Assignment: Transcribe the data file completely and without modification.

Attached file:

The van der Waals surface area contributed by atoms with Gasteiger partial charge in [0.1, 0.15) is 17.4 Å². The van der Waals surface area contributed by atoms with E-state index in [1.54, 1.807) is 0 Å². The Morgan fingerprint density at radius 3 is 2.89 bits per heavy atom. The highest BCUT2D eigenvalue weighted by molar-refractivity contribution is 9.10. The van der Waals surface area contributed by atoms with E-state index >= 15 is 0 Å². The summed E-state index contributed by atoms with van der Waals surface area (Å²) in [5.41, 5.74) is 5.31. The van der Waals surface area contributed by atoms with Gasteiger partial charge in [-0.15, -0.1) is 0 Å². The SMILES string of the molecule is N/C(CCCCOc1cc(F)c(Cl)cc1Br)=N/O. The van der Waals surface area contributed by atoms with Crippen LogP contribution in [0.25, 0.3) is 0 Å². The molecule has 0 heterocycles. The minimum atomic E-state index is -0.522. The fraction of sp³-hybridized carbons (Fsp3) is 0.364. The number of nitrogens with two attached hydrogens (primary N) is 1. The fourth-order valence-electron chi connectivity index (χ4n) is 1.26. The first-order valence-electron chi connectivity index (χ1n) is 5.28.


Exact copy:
The van der Waals surface area contributed by atoms with Gasteiger partial charge in [0.1, 0.15) is 17.4 Å². The van der Waals surface area contributed by atoms with E-state index in [1.54, 1.807) is 0 Å². The Morgan fingerprint density at radius 3 is 2.89 bits per heavy atom. The highest BCUT2D eigenvalue weighted by molar-refractivity contribution is 9.10. The van der Waals surface area contributed by atoms with E-state index >= 15 is 0 Å². The summed E-state index contributed by atoms with van der Waals surface area (Å²) in [5.41, 5.74) is 5.31. The van der Waals surface area contributed by atoms with Gasteiger partial charge in [-0.15, -0.1) is 0 Å². The SMILES string of the molecule is N/C(CCCCOc1cc(F)c(Cl)cc1Br)=N/O. The van der Waals surface area contributed by atoms with Crippen LogP contribution in [0.25, 0.3) is 0 Å². The molecule has 0 heterocycles. The minimum atomic E-state index is -0.522. The fraction of sp³-hybridized carbons (Fsp3) is 0.364. The number of nitrogens with two attached hydrogens (primary N) is 1. The fourth-order valence-electron chi connectivity index (χ4n) is 1.26. The first-order valence-electron chi connectivity index (χ1n) is 5.28.